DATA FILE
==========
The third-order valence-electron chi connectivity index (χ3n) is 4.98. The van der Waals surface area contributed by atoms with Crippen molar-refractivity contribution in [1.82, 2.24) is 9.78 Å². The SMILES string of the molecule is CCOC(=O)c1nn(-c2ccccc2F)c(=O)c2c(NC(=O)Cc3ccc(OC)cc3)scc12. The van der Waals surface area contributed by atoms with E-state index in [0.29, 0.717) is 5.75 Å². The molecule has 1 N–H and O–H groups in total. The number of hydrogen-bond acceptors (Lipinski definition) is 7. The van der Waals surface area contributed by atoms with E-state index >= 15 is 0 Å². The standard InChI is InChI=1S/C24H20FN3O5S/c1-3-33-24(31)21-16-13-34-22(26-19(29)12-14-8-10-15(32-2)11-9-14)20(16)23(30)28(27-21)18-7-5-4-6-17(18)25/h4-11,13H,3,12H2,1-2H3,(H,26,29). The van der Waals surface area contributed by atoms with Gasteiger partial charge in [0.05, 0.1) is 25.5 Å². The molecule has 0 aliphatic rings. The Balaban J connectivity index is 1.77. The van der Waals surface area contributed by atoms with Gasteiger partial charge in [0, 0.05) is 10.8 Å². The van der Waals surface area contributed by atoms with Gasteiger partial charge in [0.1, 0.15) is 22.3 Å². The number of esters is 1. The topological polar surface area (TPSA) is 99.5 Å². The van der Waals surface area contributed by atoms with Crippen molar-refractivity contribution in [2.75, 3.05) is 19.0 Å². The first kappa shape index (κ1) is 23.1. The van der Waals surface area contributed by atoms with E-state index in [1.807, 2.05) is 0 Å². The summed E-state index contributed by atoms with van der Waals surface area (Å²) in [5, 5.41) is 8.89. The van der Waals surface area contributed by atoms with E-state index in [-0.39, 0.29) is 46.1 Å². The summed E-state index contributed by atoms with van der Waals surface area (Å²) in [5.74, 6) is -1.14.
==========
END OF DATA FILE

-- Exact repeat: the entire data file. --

The third-order valence-electron chi connectivity index (χ3n) is 4.98. The van der Waals surface area contributed by atoms with Crippen molar-refractivity contribution in [1.82, 2.24) is 9.78 Å². The SMILES string of the molecule is CCOC(=O)c1nn(-c2ccccc2F)c(=O)c2c(NC(=O)Cc3ccc(OC)cc3)scc12. The van der Waals surface area contributed by atoms with E-state index in [0.29, 0.717) is 5.75 Å². The molecule has 1 N–H and O–H groups in total. The number of hydrogen-bond acceptors (Lipinski definition) is 7. The van der Waals surface area contributed by atoms with E-state index >= 15 is 0 Å². The standard InChI is InChI=1S/C24H20FN3O5S/c1-3-33-24(31)21-16-13-34-22(26-19(29)12-14-8-10-15(32-2)11-9-14)20(16)23(30)28(27-21)18-7-5-4-6-17(18)25/h4-11,13H,3,12H2,1-2H3,(H,26,29). The van der Waals surface area contributed by atoms with Gasteiger partial charge in [0.05, 0.1) is 25.5 Å². The molecule has 0 aliphatic rings. The Balaban J connectivity index is 1.77. The van der Waals surface area contributed by atoms with Gasteiger partial charge in [0, 0.05) is 10.8 Å². The van der Waals surface area contributed by atoms with Gasteiger partial charge in [0.1, 0.15) is 22.3 Å². The number of esters is 1. The topological polar surface area (TPSA) is 99.5 Å². The van der Waals surface area contributed by atoms with Crippen molar-refractivity contribution in [2.75, 3.05) is 19.0 Å². The first kappa shape index (κ1) is 23.1. The van der Waals surface area contributed by atoms with E-state index in [1.807, 2.05) is 0 Å². The summed E-state index contributed by atoms with van der Waals surface area (Å²) in [5, 5.41) is 8.89. The van der Waals surface area contributed by atoms with E-state index in [-0.39, 0.29) is 46.1 Å². The summed E-state index contributed by atoms with van der Waals surface area (Å²) in [5.74, 6) is -1.14.